A guest post by Kate Leahy
Before writing a cookbook, I didn’t know exactly how my finished book would look. But I knew a cookbook was the right vehicle for sharing a restaurant’s inner world with the outside world.
For my first cookbook, A16 Food + Wine, I could envision how the recipes, wine descriptions, and restaurant stories would be layered into a physical book. Since then, I’ve grown to understand that not all ideas about food, restaurants, or home cooking make sense within the structures of a cookbook. There are many other ways ways to tell a story. Today’s technology makes it easier than ever to explore other forms of media, from videos to podcasts and e-newsletters and many things between.
But if cookbooks are only one way to approach food storytelling and recipe sharing, how do you know if pursuing a cookbook is right for you? (I’m talking about a traditional publishing route. For self-publishing, it’s somewhat different, though much of what I say below will still apply.)
Before writing a cookbook, ask yourself:
1. Are your recipes part of a fast-moving and potentially short-lived trend?
When thinking of all the amazing recipes you want to include, are you willing to talk about them two, three, or four years down the road? If you get a book deal, it will likely be another one-and-a-half to two years before the book is out in the world. You will need to promote those recipes for years to come.
It’s fine to include these recipes if they define who you are as a cook and writer. Or if you to talk about and promote the content for years to come. Or the trend you focus on has a long tail (hello, Instant Pot!).
But if you’re writing to capture momentum from a specific moment (like in 2020, when everyone was trying to use up sourdough discard), there are more effective ways to go about it. You could publish recipes on a website, in an article, in a series of videos or online classes, or in a newsletter. It will get you away from playing the waiting game with traditional publishing. You can use these formats to build a loyal audience of readers or viewers, which will only help you sell the book later.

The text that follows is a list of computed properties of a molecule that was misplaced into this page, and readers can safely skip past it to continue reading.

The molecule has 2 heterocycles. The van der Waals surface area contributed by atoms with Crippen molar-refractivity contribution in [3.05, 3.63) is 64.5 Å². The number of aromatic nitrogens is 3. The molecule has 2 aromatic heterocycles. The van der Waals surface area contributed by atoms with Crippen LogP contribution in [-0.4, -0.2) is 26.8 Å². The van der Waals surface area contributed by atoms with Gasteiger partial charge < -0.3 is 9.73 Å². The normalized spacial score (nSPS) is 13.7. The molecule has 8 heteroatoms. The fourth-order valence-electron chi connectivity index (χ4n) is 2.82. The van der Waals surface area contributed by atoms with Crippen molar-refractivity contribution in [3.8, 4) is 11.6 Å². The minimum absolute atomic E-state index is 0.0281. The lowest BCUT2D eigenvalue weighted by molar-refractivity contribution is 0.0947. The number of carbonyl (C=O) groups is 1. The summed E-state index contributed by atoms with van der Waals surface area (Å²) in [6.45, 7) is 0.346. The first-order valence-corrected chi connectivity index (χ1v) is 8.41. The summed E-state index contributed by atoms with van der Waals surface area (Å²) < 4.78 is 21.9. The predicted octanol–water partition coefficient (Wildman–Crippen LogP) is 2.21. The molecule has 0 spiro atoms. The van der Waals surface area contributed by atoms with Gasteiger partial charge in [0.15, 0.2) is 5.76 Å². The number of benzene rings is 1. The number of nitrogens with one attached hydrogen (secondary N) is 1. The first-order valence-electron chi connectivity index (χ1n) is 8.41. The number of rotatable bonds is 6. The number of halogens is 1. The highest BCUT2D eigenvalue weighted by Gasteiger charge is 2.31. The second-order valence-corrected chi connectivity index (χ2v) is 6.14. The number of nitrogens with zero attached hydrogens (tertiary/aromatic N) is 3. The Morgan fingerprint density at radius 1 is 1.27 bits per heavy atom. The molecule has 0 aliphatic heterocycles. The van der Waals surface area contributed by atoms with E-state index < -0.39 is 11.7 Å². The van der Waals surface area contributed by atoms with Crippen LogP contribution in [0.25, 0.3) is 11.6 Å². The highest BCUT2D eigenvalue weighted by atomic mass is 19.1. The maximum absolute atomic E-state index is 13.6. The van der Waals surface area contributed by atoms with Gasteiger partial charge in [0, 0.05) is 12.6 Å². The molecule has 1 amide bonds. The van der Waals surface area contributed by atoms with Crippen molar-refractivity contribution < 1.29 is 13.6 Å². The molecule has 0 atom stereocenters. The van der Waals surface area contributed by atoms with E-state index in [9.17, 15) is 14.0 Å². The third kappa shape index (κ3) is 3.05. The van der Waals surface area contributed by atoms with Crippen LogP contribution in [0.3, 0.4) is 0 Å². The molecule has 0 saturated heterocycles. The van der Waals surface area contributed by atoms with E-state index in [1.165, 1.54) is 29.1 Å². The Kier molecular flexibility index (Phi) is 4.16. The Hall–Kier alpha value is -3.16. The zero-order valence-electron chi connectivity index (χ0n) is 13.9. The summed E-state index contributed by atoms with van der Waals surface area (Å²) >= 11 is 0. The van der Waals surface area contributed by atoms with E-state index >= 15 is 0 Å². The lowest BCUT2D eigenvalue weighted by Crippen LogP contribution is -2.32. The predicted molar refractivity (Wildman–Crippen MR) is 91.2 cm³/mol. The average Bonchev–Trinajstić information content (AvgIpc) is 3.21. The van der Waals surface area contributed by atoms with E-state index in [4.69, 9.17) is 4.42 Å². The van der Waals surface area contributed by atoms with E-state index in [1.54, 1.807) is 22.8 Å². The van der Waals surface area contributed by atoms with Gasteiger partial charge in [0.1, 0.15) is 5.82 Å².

2. How do your recipes translate to the page?
Are your recipes easy to digest when written down? Or do they demand a lot of visual cues to get readers moving in the right direction?
Some recipes feel simple when you show them in a video or live demonstration. But they can take a while to write down in cookbook-speak (such as “in a bowl with a whisk, beat the eggs until frothy….”). You don’t need to forego a cookbook idea if you have complicated recipes. But you may want to think through adjustments to make the recipes to fit on a page.
For example, a recipe may require a cook to make smaller recipes (subrecipes) to complete it. How can you get reader buy-in? Can each subrecipe live as a separate recipe in the book? Consider the book’s balance. Can you limit the book to ten complicated recipes? Then you can really go to town celebrating the heck out of those recipes with stories and explanations and a guide to completing the dish.
For the remainder of the cookbook, challenge yourself to write innovative recipes that fit on one page. That way you can gain trust that you understand the confines of a home kitchen. You also can push readers into becoming better cooks, and understanding your point of view.
Make sure your recipes use home equipment. A cookbook that requires professional-grade or expensive equipment will not be easy to sell to traditional cookbook publishers.
3. Do you want to tell all your amazing life stories?
If so, maybe what you really want to write is a memoir with a few recipes. Cookbooks are built around their recipes. Recipes demand most of the book’s real estate. If it’s narrative nonfiction that fires you up, read widely in that field, and see if that’s a better format for the stories you’d like to share with the universe.